Some of my academic colleagues still remember the first Joint Rough Set (JRS) Conference held in 2007 in Toronto, opened by speeches of presidents/CEOs of York U, MaRS and Infobright. Obviously, international rough set conferences have far longer tradition but it was the first time in 2007 when originally separate rough set events were organized in the same time and place. After five years, the rough set community goes back to this idea - JRS 2012 will be held in Chengdu, China. It will be the only major international rough set event in 2012. Given popularity of rough sets in China and neighboring countries, it has a chance to become the biggest rough set meeting, counting from the first international rough set workshop in 1992.
August is a very good time to visit Chengdu - a historical city surrounded by natural wonders hidden high in the mountains. I still remember Jiuzhaigou located near Chengdu in 2006. (I attach a picture of my wife and mine taken near the valley.) On the other hand, in 2008, Chengdu suffered from a huge earthquake that happened just before another international rough set conference (RSKT 2008). Those of participants who then managed to reach the city could see that the nature can be both beautiful and brutal. Therefore, for many of my friends and colleagues, attending JRS 2012 will mean something more than just yet another academic meeting.
JRS 2012 may turn out very interesting also for researchers and practitioners who have never thought about visiting a rough set event before. As an example, let me briefly describe the Data Mining Competition organized in conjunction with the main conference. The classification problem formulated as the goal of the competition has its origin in very recent experiences of my U of Warsaw colleagues with the analysis of biomedical research papers gathered within the PubMed Central repository. (Here is a link to one of our papers about it.) The data set provided for the competition purposes contains information about 20,000 journal articles (split onto the train and test samples) labelled by 25,640 attributes - numeric columns expressing association strengths of articles to the MeSH ontology terms. The task is to train a classifier that enables to automatically tag research papers with the most appropriate MeSH subheadings - in other words, to automatically classify papers into some predefined topic categories. The classifier with the highest accuracy (measured based on comparison with tags assigned manually by medical experts) wins the competition.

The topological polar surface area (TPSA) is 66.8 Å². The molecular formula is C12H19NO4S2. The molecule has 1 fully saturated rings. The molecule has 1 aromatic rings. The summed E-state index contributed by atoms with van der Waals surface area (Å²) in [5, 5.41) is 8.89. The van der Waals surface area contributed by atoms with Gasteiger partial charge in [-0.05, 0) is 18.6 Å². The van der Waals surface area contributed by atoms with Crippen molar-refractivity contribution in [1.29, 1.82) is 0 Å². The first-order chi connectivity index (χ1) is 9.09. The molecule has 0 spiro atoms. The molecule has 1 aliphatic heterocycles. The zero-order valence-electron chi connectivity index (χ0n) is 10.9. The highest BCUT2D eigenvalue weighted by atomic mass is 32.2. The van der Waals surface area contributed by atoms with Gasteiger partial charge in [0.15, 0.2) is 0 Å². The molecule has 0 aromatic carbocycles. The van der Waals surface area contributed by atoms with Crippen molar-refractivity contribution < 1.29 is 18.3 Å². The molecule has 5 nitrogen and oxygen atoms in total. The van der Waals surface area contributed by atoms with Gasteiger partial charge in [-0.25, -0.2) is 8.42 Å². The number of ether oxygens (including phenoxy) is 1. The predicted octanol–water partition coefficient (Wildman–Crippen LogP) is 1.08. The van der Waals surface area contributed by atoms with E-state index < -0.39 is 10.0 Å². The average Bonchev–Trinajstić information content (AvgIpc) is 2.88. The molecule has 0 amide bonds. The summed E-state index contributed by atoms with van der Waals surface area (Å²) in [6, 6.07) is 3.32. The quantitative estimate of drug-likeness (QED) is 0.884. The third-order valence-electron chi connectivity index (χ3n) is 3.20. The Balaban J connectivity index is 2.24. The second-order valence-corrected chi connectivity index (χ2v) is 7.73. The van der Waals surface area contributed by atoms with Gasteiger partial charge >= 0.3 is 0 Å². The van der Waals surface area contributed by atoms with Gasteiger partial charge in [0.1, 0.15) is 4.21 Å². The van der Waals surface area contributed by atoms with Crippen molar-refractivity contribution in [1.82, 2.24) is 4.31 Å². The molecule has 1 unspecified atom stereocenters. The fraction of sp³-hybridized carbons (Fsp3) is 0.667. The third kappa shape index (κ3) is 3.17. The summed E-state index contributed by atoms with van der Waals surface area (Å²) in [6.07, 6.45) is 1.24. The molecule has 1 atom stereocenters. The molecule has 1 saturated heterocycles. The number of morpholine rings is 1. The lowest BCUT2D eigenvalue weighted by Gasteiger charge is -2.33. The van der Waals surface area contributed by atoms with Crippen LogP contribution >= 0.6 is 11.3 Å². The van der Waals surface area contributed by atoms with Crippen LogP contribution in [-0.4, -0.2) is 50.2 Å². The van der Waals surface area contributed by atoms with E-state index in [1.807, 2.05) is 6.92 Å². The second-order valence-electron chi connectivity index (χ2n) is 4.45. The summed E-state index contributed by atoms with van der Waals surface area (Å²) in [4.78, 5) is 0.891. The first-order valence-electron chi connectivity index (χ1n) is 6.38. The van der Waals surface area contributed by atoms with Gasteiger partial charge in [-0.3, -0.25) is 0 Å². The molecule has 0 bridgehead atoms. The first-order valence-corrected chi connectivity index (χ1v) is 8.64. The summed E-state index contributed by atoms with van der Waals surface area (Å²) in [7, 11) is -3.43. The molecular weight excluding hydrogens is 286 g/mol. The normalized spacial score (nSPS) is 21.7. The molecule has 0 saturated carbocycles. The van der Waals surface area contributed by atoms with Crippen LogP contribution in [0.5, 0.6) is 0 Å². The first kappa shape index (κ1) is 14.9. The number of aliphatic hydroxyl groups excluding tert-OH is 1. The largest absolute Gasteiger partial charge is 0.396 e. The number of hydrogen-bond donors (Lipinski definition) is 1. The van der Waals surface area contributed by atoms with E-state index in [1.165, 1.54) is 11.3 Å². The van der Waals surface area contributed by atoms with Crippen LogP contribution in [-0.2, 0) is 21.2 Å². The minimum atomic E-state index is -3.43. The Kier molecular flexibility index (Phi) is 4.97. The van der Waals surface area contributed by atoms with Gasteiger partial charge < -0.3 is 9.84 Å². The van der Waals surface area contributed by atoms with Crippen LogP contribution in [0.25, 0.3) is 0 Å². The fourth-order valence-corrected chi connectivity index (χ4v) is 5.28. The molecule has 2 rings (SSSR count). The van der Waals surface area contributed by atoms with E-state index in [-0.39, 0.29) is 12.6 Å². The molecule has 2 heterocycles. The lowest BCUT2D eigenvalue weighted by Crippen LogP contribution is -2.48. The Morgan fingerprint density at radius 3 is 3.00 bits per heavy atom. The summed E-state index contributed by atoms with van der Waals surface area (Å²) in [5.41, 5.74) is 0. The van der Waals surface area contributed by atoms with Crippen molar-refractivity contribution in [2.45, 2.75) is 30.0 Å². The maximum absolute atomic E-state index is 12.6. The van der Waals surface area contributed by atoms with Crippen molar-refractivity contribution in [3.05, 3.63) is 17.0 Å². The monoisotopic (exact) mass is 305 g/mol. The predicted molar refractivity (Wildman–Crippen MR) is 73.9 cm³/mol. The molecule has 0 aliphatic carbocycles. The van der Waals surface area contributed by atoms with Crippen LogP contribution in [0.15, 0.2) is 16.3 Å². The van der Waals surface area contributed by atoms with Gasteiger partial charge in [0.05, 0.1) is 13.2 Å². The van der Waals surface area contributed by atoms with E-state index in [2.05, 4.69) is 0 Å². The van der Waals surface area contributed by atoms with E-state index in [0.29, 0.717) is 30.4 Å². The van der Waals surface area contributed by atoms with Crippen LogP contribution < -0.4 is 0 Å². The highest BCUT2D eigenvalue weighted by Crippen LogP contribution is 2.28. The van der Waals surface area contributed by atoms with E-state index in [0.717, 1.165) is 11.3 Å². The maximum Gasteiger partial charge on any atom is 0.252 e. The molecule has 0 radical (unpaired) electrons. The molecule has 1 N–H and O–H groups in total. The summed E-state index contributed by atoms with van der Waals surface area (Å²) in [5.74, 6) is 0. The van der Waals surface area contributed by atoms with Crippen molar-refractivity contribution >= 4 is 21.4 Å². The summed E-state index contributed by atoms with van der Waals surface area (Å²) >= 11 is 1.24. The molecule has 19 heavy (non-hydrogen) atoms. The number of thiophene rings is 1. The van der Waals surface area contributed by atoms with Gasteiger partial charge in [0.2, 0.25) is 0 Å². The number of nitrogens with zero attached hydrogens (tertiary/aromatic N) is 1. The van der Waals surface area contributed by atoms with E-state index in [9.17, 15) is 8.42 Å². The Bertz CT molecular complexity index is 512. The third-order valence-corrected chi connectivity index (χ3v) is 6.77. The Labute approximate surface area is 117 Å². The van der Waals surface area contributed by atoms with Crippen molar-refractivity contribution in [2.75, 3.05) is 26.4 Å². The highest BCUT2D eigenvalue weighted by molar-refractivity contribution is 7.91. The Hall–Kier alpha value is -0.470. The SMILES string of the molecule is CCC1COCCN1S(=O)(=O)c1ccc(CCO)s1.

One might say that such data mining competitions are not so interesting for the database people. However, there are at least two important database-related aspects here. First of all, the above-described data set was created using database tools. As you may remember (I used to blog about it a few times), my U of Warsaw colleagues use Infobright, MongoDB and several other technologies to store very detailed information about documents downloaded from various sources. In particular, it enabled the competition organizers to compute more thoroughly the weights of associations between articles and ontology terms. Secondly, it is interesting to discuss whether standard algorithms for classifier learning (for example algorithms aimed at extracting optimal decision trees or SVMs from data) can be still efficient for truly large data volumes and whether SQL-based analytic scripts might be used to speed them up. (I used to blog about it as well.) In case of this particular data set and the corresponding classification problem, it may be actually not a bad idea to use the provided train sample to construct a random forest of trees based on different subsets of attributes. How to heuristically search through the space of all forests using SQL in order to find the most promising classifier ensemble? – A good question for potential competition participants.